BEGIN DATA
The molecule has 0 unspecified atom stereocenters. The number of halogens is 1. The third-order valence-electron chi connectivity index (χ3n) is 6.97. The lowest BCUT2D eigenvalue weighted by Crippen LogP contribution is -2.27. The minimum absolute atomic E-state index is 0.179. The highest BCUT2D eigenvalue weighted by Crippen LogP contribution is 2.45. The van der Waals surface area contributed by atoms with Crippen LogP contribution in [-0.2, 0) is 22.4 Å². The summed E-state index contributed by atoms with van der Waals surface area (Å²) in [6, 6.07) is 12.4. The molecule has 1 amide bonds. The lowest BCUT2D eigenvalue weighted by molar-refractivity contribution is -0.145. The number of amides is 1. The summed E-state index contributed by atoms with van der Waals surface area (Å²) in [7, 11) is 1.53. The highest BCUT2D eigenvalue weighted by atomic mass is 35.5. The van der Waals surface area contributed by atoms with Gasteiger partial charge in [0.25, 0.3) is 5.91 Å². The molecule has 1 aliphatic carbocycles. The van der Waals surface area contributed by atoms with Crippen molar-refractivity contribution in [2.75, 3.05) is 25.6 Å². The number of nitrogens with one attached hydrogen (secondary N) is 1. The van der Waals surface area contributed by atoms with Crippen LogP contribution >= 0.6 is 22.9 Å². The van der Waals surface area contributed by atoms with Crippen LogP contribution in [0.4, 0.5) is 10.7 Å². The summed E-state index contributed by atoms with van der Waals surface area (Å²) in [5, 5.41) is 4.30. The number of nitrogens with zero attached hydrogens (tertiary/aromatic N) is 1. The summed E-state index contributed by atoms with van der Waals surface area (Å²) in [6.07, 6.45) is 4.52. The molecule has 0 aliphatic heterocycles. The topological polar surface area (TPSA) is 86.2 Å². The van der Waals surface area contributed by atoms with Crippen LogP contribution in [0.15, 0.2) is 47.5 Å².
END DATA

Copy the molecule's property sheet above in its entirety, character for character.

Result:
The molecule has 0 unspecified atom stereocenters. The number of halogens is 1. The third-order valence-electron chi connectivity index (χ3n) is 6.97. The lowest BCUT2D eigenvalue weighted by Crippen LogP contribution is -2.27. The minimum absolute atomic E-state index is 0.179. The highest BCUT2D eigenvalue weighted by Crippen LogP contribution is 2.45. The van der Waals surface area contributed by atoms with Crippen LogP contribution in [-0.2, 0) is 22.4 Å². The summed E-state index contributed by atoms with van der Waals surface area (Å²) in [6, 6.07) is 12.4. The molecule has 1 amide bonds. The lowest BCUT2D eigenvalue weighted by molar-refractivity contribution is -0.145. The number of amides is 1. The summed E-state index contributed by atoms with van der Waals surface area (Å²) in [7, 11) is 1.53. The highest BCUT2D eigenvalue weighted by atomic mass is 35.5. The van der Waals surface area contributed by atoms with Gasteiger partial charge in [0.25, 0.3) is 5.91 Å². The molecule has 1 aliphatic carbocycles. The van der Waals surface area contributed by atoms with Crippen molar-refractivity contribution in [2.75, 3.05) is 25.6 Å². The number of nitrogens with one attached hydrogen (secondary N) is 1. The van der Waals surface area contributed by atoms with Crippen LogP contribution >= 0.6 is 22.9 Å². The van der Waals surface area contributed by atoms with Crippen LogP contribution in [0.4, 0.5) is 10.7 Å². The summed E-state index contributed by atoms with van der Waals surface area (Å²) in [5, 5.41) is 4.30. The number of nitrogens with zero attached hydrogens (tertiary/aromatic N) is 1. The summed E-state index contributed by atoms with van der Waals surface area (Å²) in [6.07, 6.45) is 4.52. The molecule has 0 aliphatic heterocycles. The topological polar surface area (TPSA) is 86.2 Å². The van der Waals surface area contributed by atoms with Crippen LogP contribution in [0.15, 0.2) is 47.5 Å².